Martavis Bryant and Justin Brown, Steelers
This is an interesting position battle that hasn’t gotten a ton of attention. Martavis Bryant has looked better lately, but Justin Brown has been getting first team time in the slot as well. Both are similarly sized, but Bryant is younger and more athletic.
The fact that Bryant hasn’t distanced himself from Brown (and Derek Moye, and Darrius Heyward-Bey) in training camp yet has got to be a concern. Despite their size, neither Brown nor Bryant was a dominant college receiver, and Bryant’s comps are rather disappointing. From the College Career Graphs App.
Where Bryant distinguishes himself is his red zone touchdown rate, which is very impressive. As impressive as that number is, however, he was used a lot less in the red zone than you’d expect. That could be poor play calling, or it could be that Brant wasn’t as good as expected, or it could just be a function of playing opposite Sammy Watkins. He’s reportedly looked great in red zone drills at Steelers’ camp.
Teammate Ike Taylor thinks Bryant could have a rookie season comparable to Mike Wallace’s.
Taylor went as far as to say that Bryant has a chance to make an impact similar to what former Steelers wide receiver Mike Wallace did as a rookie in 2009. Wallace emerged as the Steelers’ No. 3 wide receiver that season and caught 39 passes for 756 yards and six touchdowns.
A compliment from a teammate may not mean much, but it is interesting to note that Taylor actually predicted the Steelers would draft Bryant.
Pittsburgh’s starting wide receiver corps will likely feature Antonio Brown, Markus Wheaton, and Lance Moore. None possess great size, or project to be dominant in the red zone. Heath Miller possesses size and some red zone ability, but is also aging. Given his superior draft pedigree and athletic profile, I’d expect Bryant to earn a roster spot. I don’t agree with Ike Taylor though; I don’t think he has a big impact as a rookie. But big receivers with a clear path to a desirable role don’t grow on trees. Bryant is worth monitoring, and stashing in dynasty if you’ve got the bench space.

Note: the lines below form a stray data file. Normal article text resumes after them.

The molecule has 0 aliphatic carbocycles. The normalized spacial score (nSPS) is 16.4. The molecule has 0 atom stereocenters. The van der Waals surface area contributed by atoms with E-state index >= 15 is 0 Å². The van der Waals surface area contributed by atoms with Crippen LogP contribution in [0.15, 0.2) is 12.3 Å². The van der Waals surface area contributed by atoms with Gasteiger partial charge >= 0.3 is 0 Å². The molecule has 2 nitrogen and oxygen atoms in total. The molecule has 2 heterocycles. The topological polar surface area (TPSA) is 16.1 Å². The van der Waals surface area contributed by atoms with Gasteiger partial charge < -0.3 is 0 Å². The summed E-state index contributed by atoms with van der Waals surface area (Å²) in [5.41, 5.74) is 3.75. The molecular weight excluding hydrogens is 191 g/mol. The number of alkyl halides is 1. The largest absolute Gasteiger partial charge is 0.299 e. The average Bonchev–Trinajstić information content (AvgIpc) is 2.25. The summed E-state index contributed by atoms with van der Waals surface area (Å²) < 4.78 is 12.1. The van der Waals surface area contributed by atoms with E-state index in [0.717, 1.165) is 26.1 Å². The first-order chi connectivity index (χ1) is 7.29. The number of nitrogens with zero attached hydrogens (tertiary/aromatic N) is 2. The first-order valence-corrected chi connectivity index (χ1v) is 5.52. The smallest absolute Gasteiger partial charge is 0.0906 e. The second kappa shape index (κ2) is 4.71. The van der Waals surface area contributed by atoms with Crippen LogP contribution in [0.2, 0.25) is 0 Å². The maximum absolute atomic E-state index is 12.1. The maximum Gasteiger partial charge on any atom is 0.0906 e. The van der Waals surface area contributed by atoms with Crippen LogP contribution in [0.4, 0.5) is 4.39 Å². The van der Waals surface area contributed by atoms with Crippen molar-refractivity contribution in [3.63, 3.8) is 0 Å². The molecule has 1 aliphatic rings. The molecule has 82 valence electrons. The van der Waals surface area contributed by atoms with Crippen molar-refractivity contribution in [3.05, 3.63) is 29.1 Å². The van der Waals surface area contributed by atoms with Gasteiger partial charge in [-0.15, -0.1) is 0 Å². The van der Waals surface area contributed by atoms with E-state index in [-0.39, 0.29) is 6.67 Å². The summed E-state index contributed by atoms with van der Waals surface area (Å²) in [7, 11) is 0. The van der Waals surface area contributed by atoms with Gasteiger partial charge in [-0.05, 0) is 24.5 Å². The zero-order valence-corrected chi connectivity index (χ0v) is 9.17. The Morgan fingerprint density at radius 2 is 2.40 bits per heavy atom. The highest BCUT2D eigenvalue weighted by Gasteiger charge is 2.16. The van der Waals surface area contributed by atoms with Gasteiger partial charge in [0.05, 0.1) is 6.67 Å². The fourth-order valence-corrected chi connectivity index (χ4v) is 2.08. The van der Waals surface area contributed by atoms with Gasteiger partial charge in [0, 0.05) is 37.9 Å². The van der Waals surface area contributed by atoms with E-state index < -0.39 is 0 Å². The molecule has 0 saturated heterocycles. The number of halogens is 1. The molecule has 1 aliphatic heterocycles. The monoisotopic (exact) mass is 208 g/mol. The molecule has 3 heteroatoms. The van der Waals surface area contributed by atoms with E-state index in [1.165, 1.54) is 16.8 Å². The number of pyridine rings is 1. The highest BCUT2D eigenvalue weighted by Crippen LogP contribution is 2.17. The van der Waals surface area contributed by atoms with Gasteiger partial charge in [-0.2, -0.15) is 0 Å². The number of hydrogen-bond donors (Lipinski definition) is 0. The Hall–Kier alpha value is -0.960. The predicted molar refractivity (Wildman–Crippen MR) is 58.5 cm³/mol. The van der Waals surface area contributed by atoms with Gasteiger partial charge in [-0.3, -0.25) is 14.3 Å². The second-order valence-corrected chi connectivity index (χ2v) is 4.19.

Andre Holmes, Raiders
Another big receiver to monitor is Andre Holmes. He’s performed well in Raiders camp, and according to this wire report,
for an Oakland team that doesn’t have a clear-cut No. 1 wideout Holmes is currently the closest thing to it.
A number one receiver on a bad team may not be exciting, but it can definitely be valuable. Davis Mattek has you covered with a full breakdown here. Yes, it’s a concern that Holmes is already 26 and has bounced around the league for a while. But on a horrible Raiders team last year, he was on a full-season pace of 43 catches and 700 yards. Not bad.
Ike Taylor, Steelers
Speaking of receivers and Ike Taylor, he’s the second-easiest cornerback to throw against, according to Pro Football Reference. Something to keep in mind this fantasy season, when he faces gonna-be-a-number-one receiver Torrey Smith twice, must-own rookie Kelvin Benjamin, and comically undervalued Marvin Jones, among others.